Hybrid striped bass require water temperatures of 28 to 30 degrees-C to achieve optimal growth. They can be cultured in ponds, tanks, and cages. Hybrid striped bass culture is divided into four phases of production: the hatchery phase; phase I culture, in which the fish grow from fry larvae to 8-cm fingerlings; phase II culture, where the fish grow 15 to 100 grams in five to nine months; and phase III culture, in which the fish grow to a market-size of 700 to 1,200 grams.
Spawning broodstock are typically placed in circular tanks with a constant water temperature of 17 to 20 degrees-C, similar to that at which the eggs will be incubated. Various types and combinations of hormones have been used to induce ovulation of suitable white or striped bass females, but human chorionic gonadotropin (HCG) is commonly used. Recommended dose levels of HCG for striped bass are 50 to 100 IU per kilograms of body weight, although it appears doses of up to 800 IU per kilograms have no negative effect on ovulation. White bass females doses run 200 to 400 IU per kilograms.
When the fish are ready to ovulate, the eggs are easy to expel with a slight pressure applied to the posterior of the abdomen. The eggs are placed in a container of water, where milt from several males is then added and gently stirred to ensure optimal fertilization. The time required for eggs to hatch varies depending on water temperature, but at 16 to 20 degrees-C, it takes 40 to 56 hours.
Larval and fry rearing
Newly hatched larvae have incomplete mouth parts and depend upon their yolk sac and lipid globule for nutrients. At 5 days of age, palmetto bass larvae have functional mouth parts and a simple digestive tract, and begin to seek food. Sunshine bass larvae, which are 60 percent smaller than palmetto bass larvae, have functional mouth parts and a digestive tract when 4 days old.
The larval fry are usually moved from the hatchery when they begin feeding to appropriately prepared ponds. The ponds should have an abundance of zooplankton, no predators, and suitable dissolved oxygen, temperature, and pH levels. Pond stocking rates vary from 125,000 to 1.5 million fry per hectare. An average of 250,000 to 625,000 per hectare are stocked for stock enhancement, with 125,000 to 300,000 per hectare stocked for commercial fingerling production. Commercial producers often stock fewer fish to grow larger fish at harvest.
Supplemental feeding of a prepared diet can be used when fish are 21 to 26 days old or greater than 2.5 cm in length. Most often, a high-protein salmon diet is fed as small crumbles or a fine meal. Initial feeding rates are 1 to 5 kilograms per hectare per day, and can be increased after a few days to 5 to 15 kilograms per hectare per day. Feeding can be done by hand or blower 1 to 3 times per day. With supplemental feeding, the fish are easier to train for more-intensive grow-out situations and may reach a larger size than if fed only zooplankton.
Once phase I fish are harvested from the pond, they can be restocked for grow-out to phase II. Phase II fish should be fed at frequent intervals for at least two weeks before harvest, with at least two daily feedings. Stocking densities for phase II juveniles vary depending upon the size desired at the end of the phase.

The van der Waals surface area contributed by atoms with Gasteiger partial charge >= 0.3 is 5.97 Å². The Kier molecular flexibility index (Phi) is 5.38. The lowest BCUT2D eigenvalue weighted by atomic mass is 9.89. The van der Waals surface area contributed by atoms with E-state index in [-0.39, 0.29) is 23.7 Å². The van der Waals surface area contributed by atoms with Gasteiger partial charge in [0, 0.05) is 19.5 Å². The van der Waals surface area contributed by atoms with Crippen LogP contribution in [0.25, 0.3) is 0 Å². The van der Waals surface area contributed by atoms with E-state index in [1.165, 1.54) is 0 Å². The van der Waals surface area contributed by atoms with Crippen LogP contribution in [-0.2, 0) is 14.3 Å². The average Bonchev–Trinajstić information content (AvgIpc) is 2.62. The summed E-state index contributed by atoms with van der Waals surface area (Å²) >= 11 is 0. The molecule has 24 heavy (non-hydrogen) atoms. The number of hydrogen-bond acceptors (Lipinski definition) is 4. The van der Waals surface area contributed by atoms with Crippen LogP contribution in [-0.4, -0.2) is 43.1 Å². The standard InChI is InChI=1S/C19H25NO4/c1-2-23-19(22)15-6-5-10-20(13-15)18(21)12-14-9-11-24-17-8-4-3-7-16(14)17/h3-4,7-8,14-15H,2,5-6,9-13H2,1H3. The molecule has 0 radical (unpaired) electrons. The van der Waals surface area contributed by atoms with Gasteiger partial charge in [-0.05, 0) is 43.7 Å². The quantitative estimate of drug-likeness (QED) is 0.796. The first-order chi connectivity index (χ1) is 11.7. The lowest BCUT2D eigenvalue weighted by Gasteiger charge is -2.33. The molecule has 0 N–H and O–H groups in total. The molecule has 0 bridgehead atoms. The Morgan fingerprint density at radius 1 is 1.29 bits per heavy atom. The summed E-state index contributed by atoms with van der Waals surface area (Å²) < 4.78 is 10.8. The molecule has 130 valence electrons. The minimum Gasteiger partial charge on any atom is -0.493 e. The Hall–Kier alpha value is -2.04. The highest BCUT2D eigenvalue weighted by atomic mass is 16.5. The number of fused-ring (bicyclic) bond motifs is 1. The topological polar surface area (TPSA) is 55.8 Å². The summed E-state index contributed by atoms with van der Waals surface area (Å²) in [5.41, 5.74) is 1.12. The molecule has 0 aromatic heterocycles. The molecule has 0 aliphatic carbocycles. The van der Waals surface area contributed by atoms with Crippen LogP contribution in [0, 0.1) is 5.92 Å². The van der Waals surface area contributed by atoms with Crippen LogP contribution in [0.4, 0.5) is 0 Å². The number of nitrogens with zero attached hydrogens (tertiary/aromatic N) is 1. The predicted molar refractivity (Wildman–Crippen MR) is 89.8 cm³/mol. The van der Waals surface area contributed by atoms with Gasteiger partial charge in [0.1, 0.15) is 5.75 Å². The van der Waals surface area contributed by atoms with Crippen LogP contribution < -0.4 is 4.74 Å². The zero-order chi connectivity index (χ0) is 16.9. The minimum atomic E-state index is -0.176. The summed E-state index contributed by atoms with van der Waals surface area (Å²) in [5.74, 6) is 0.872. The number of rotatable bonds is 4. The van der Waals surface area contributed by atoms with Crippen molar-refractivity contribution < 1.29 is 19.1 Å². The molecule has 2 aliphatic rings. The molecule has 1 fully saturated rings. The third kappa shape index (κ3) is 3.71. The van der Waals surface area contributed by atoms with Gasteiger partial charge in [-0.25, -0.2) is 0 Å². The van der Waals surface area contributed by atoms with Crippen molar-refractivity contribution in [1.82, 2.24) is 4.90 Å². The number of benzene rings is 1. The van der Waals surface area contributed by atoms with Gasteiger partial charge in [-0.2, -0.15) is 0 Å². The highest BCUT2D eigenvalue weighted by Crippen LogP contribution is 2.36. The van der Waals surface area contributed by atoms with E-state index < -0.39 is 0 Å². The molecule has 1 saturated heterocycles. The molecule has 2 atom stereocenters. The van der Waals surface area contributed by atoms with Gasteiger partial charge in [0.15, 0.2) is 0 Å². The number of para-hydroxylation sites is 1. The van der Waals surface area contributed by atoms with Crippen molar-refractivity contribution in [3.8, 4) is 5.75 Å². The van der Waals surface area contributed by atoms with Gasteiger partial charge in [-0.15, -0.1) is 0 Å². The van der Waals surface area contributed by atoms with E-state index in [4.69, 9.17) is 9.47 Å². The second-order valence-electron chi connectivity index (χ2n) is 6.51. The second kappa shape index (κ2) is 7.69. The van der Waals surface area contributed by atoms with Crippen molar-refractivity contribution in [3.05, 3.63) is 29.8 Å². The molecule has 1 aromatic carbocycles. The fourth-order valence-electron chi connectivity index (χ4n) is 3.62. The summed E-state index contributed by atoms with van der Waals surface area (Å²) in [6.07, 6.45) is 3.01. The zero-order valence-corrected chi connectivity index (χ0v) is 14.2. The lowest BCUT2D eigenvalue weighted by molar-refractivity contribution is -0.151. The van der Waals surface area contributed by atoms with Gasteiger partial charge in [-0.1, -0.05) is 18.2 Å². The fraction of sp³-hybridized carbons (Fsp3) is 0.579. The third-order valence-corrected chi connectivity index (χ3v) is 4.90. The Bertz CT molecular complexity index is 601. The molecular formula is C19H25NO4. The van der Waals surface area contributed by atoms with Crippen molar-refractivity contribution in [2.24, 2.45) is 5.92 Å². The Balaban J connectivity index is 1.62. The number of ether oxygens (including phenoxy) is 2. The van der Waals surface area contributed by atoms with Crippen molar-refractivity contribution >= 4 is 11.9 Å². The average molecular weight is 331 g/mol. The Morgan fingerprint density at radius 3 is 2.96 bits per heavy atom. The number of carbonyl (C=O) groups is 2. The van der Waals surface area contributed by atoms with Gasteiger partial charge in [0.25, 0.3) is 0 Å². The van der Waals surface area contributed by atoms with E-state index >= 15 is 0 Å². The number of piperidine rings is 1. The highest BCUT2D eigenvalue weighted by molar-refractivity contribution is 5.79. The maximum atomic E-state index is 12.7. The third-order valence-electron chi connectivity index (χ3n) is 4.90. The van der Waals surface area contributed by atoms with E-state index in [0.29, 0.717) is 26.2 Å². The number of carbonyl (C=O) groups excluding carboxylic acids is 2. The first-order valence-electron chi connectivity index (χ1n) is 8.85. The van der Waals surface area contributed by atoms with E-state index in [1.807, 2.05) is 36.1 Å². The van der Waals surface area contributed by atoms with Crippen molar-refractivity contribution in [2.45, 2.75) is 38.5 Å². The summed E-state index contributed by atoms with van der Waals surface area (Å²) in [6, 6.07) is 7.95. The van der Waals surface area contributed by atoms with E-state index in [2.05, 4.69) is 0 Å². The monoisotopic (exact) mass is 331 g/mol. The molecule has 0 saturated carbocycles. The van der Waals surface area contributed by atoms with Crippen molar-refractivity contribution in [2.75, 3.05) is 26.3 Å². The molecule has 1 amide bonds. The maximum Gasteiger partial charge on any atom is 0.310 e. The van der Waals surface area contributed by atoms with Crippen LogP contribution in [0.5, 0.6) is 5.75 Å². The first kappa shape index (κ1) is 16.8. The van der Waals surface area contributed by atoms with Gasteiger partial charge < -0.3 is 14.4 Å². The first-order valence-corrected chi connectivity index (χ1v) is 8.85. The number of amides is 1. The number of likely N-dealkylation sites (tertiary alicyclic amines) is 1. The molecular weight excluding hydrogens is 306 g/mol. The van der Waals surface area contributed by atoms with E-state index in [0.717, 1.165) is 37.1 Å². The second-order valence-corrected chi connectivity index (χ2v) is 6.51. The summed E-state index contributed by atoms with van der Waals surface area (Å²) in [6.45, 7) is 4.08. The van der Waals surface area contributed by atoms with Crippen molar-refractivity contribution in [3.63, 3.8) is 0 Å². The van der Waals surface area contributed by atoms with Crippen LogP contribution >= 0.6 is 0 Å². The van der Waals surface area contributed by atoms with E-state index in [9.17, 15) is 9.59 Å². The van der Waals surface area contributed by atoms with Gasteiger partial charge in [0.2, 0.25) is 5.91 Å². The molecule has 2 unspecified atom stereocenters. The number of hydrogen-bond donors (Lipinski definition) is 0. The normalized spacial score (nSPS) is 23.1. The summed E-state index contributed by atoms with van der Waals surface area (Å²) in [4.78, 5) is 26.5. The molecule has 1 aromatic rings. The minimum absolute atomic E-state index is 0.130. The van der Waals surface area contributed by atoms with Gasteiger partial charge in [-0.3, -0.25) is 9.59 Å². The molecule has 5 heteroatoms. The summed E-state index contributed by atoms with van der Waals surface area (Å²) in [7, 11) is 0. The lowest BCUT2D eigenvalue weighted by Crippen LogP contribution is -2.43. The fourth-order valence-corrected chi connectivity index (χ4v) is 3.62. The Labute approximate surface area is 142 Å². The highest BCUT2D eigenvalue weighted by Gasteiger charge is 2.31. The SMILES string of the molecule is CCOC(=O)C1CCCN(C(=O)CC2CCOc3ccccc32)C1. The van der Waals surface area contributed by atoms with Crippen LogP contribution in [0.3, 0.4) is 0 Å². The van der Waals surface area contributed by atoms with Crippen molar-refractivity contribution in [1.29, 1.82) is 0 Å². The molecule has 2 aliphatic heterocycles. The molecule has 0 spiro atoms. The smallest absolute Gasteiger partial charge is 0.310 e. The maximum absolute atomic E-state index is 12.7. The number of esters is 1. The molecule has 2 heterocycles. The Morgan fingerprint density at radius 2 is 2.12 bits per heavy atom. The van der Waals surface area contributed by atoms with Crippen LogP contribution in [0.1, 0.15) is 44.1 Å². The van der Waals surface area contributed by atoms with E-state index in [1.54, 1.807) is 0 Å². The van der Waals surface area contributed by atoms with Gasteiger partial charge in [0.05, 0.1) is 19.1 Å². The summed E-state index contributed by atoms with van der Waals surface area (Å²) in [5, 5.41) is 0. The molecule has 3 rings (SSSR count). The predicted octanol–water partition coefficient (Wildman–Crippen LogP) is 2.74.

Pond production of phase III hybrid striped bass involves growing fish to market size as food fish or adults suitable for use as broodstock. Proper aquaculture methods need to be followed, including monitoring dissolved oxygen levels, feeding a nutritious diet, and measuring various water quality parameters.
Intensive culture systems
Hybrid striped bass can be grown using intensive recirculation systems, but extra care must be used when raising fish by these methods. Recirculating systems require biological and mechanical filtration so that waste solids and metabolites are removed from the culture water.
Mechanical filtration can be accomplished with sand filters, diatomaceous earth, coral, carbon, or various man-made fabrics or plastic beads. Biological filtration is a process where bacteria convert excreted nitrogenous compounds (ammonia and nitrate) to nontoxic forms (nitrate). If either filtration system has problems and ceases to remove wastes from the culture system, fish growth and health can be severely compromised, possibly leading to disease and mortality.
Nutrition and diets
Reported dietary protein content for hybrid striped bass ranges 36 to 55 percent. However, the optimal protein level appears to be 38 to 40 percent. While the species needs a diet with a modestly high protein level, it has an ability to effectively use and digest carbohydrates in numerous plant ingredients, unlike most carnivorous fish. Ingredient digestibility values for hybrid striped bass appear between omnivorous species like channel catfish and carnivorous species like rainbow trout. This allows nutritionists to formulate diets with higher levels of plant ingredients and lower levels of fishmeal for hybrid striped bass.
The optimal dietary energy-to-protein ratio for sunshine bass has been reported as 6 to 9 kilocalorie per gram protein for a diet that contained 35 to 45 percent crude protein. In an effort to reduce diet costs for hybrid striped bass, nutritionists have recently begun to determine the minimum practical level of fishmeal in grow-out diets.